King, Murphy, U.S. Men’s Relay Win Gold; Coral Springs Olympian Bruno Fratus Loses Swim-Off For Finals At FINA World Aquatics Championships


By Sharon Robb
BUDAPEST, Hungary, June 23, 2022–Americans Lilly King, Ryan Murphy and men’s 4×200 relay defied the odds to win gold at the 19th FINA World Aquatics Championships Thursday at Duna Arena.

Lilly King turned it on in the back half to win gold and her first world title of the meet in 2:22.41. Aussie Jenna Strauch was second in 2:23.04 and U.S. teammate Kate Douglas of University of Virginia was third in 2:23.20. It was King’s ninth career world gold medal and first in the 200. King has now won gold in every breaststroke event at worlds.

King was fifth at the final turn. “I guess I’m a distance swimmer now, which kind of stinks for me,” King said with a smile. “I knew today was about racing and I knew I would have a little bit left so I had to do it. Welcoming this new chapter of my career. I think this was my coach’s master plan all along.

“It’s awesome to win this gold,” King said. “I’m so excited to have this medal. That was a great race but that was all tactical. I think the one who wins the 200 is who can control the tactical part and the pace the best.”

Bolles alum Ryan Murphy, 26, won his first-ever individual world gold medal. A year after settling for silver at the Tokyo Olympics, the newly-engaged Murphy won the 200-meter backstroke in 1:54.52, 6/10ths ahead of the field. He was third after the opening 50 and with a 28.4 split took the lead at the 100 and led the rest of the way. Brit Luke Greenback was second in 1:55.16 and U.S. teammate Shaine Casas was third in 1:55.35.

“This one hurt a lot,” Murphy said. “I knew it was going to be a competitive field. This is what I worked for. My first individual title is really cool. Being able to come into something that I have a talent for, try to be the best in the world, that never gets old.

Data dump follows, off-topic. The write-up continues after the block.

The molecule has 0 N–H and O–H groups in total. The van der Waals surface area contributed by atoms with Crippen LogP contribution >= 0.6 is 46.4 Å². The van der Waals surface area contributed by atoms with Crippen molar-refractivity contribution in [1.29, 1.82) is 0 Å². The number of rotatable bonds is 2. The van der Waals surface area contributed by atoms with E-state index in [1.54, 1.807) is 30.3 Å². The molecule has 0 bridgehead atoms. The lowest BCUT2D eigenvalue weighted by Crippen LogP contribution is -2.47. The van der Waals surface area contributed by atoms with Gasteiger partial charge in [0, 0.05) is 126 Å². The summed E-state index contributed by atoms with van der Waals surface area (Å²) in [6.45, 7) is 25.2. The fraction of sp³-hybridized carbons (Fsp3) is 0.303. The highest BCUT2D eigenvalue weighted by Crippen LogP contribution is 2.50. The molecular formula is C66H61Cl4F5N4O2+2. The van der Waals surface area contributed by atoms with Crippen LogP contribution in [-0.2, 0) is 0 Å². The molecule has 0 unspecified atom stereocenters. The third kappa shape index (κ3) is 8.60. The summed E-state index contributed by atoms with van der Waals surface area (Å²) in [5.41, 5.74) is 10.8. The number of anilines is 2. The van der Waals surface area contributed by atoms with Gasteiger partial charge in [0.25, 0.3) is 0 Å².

“There’s a ton of work that goes into this, not just on my end but my coaches, my teammates. So to come in, win a medal for myself and for the people who helped me and my country is really special.”

The U.S. ended its dry spell in the men’s 4×200 freestyle relay. The relay of Drew Kibler, Carson Foster, Trenton Julian and University of Florida’s Kieran Smith won in 7:00.24. Australia was second in 7:03.50 and Great Britain was third in 7:04.00. It was the first world title relay win in almost a decade since 2013.

Smith had a full three-body length and more than a 3-second lead heading into the final wall. Foster blew it open on the second leg with a 1:45.04 split and Smith turned in a 1:44.35 on anchor. The U.S. men, fourth at the 2020 Olympics, were not favored.

“Kieran and I were actually just looking at a photo taken right after we touched fourth at the Olympics last year, and it’s a pretty defeating photo,” Kibler said. “We were looking at it just before we came here, like, ‘We’re not going to experience that again.'”

Brazil’s Bruno Fratus, 32, of Coral Springs Swim Club, fastest qualifier in the 50-meter freestyle prelims in 21.71, lost a swim-off by 3/100ths of a second to end his medal hopes.

The Olympic bronze medalist was fourth in the semifinals in 21.83 tying Frenchman Maxime Grousset, 23, who came back to win the swim-off, 21.59-21.62. It was the 100th time in his career Fratus cracked 22 seconds in the event.

Fratus is one of 23 Florida Gold Coast swimmers competing on one of swimming’s biggest international stages.

Other FGC swimmers who competed on Thursday are:

Dylan Carter, 26, Trinidad & Tobago, (Plantation American Heritage, USC), 50 freestyle, 17th, 22.19.

Esteban Nunez de Prado, 18, Bolivia, (Azura), 100 butterfly, 50th, 55.61.

Jenebi Benoit, 19, Grenada, (Azura), 100 butterfly, 57th, 59.63.

Leon Seaton, 18, Guyana (Azura), 50 freestyle, 70th, 25.07.